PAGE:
The search for organic Dirac materials


SNIC 2016/1-352


SNAC Medium

Principal Investigator:

Alexander Balatsky



Start Date:


End Date:


Primary Classification:

10304: Den kondenserade materiens fysik

Secondary Classification:

10201: Datavetenskap (= Datalogi)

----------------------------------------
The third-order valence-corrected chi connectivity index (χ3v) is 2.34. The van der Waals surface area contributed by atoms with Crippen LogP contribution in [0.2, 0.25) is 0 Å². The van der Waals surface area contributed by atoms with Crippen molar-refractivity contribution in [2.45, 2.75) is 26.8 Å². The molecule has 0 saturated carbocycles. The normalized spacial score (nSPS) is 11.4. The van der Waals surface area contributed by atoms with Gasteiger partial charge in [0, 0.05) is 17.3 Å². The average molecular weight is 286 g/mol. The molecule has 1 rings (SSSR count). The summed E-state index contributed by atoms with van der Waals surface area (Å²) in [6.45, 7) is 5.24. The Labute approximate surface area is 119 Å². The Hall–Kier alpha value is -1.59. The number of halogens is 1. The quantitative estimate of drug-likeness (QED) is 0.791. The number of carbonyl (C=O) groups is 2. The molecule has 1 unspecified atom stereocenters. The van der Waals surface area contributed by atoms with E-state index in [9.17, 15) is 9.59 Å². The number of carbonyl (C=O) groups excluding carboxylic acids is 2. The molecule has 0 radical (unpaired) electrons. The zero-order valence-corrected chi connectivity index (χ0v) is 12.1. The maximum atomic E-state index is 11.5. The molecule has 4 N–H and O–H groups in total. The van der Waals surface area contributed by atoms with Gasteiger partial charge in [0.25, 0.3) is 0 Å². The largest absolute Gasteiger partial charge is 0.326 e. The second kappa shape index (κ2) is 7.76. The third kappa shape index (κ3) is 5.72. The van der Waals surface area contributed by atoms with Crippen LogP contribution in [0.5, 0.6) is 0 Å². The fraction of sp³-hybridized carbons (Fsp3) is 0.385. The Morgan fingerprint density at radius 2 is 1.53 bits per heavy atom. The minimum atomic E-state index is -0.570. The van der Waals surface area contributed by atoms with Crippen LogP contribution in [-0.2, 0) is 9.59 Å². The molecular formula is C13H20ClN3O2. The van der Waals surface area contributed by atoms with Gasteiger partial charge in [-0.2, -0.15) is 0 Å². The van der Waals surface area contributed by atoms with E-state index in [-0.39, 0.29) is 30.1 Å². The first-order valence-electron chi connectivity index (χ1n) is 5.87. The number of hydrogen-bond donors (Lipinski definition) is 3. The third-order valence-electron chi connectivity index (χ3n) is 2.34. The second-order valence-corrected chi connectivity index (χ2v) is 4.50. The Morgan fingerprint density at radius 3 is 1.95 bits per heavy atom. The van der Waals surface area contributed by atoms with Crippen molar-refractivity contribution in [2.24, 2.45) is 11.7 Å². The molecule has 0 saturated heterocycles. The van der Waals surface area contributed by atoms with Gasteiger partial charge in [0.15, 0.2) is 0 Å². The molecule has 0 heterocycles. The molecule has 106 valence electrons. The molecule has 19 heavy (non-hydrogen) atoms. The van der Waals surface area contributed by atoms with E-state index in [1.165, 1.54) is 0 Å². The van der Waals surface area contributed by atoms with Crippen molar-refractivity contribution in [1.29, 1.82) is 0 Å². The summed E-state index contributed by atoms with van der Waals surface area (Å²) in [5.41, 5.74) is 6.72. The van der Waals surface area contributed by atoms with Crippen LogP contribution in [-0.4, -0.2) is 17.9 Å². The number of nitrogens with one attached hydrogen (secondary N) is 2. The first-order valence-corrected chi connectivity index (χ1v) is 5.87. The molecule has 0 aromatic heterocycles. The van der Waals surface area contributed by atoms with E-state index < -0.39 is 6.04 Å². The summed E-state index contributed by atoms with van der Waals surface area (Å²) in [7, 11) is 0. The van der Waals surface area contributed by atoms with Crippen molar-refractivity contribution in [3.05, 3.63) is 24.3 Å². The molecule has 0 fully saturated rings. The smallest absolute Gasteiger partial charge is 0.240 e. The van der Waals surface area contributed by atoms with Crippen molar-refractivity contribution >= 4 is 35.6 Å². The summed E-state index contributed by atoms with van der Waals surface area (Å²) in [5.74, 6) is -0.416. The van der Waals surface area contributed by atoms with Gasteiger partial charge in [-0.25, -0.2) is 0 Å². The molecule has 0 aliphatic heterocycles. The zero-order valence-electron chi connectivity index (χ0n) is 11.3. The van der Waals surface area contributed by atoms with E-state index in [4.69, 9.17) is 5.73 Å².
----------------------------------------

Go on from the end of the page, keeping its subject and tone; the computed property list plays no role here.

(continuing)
The study of Dirac materials, i.e. materials where the low-energy fermionic excitations behave as massless Dirac particles has been of ongoing interest for more than two decades. Such massless Dirac fermions are characterized by a linear dispersion relation with respect to the particle momentum. In the solid-state quasi particle excitations showing a linear dispersion relation have been observed in, for example, graphene, d-wave superconductors, topological insulators or Weyl semi-metals. Our work concentrates on the identification, classification, design and suggestion of organic Dirac materials. The reasons to focus on organic materials can be motivated as follows: * In contrast to inorganic materials, there are only a few organic Dirac materials known at this time. In particular, no organic bulk topological insulators have yet been identified. *The main constituents of organic crystals are carbon, hydrogen, nitrogen and oxygen plus a low percentage of transition metal elements. Technologically relevant quantities of these substances are easily accessible. Up to now, only a few examples for Dirac materials in the class of organic crystals are present, for example, the organic conductor $\alpha$-(BEDT-TTF)$_2$I$_3$ or the organic $d$-wave superconductors $\kappa$-(BEDT-TTF)$_2$Cu(NCS)$_2$ and $\kappa$-(BEDT-TTF)$_2$Cu[N(CN)$_2$]Br . However, the potential for technologically relevant materials is unexplored. For inorganic materials high-throughput calculations and data mining have been performed to identify topological insulators from known crystal structures. Similar investigations for organic materials have not been performed yet. For the identification of organic Dirac materials we will follow a different approach based on data mining and machine learning. Thousands of experimentally studied organic crystals are present in the literature, mostly with precise structural information. By applying automatized band structure calculations based on density functional theory DFT we are building up an organic materials database. The content of the database is used for the prediction of topological insulators, Dirac and Weyl semi-metals as well as candidates for high-$T_c$ superconductivity. We are planning to calculate band structures for up to 10 000 materials using the Vienna ab-initio simulation package (VASP). For a low number of cores ($<16$) an almost linear speed-up of the calculations can be expected. To achieve a reasonable balance of computation time and performance we restrict the calculation of each structure to 16 cores. Each computation takes up to 24 hours of computation time meaning 384 core hours by using about 10 Gb of memory. Considering the number of organic materials we shall include in our calculations, we request a medium allocation. The output of the calculations will be transfered regularly to keep the storage demand low ($< 500$ Gb). Due to the available VASP installation as well as the large number of usable cores the system Triolith at the National Supercomputer Centre at Linköping University would be fitting well to our ideas. Full text can be found at: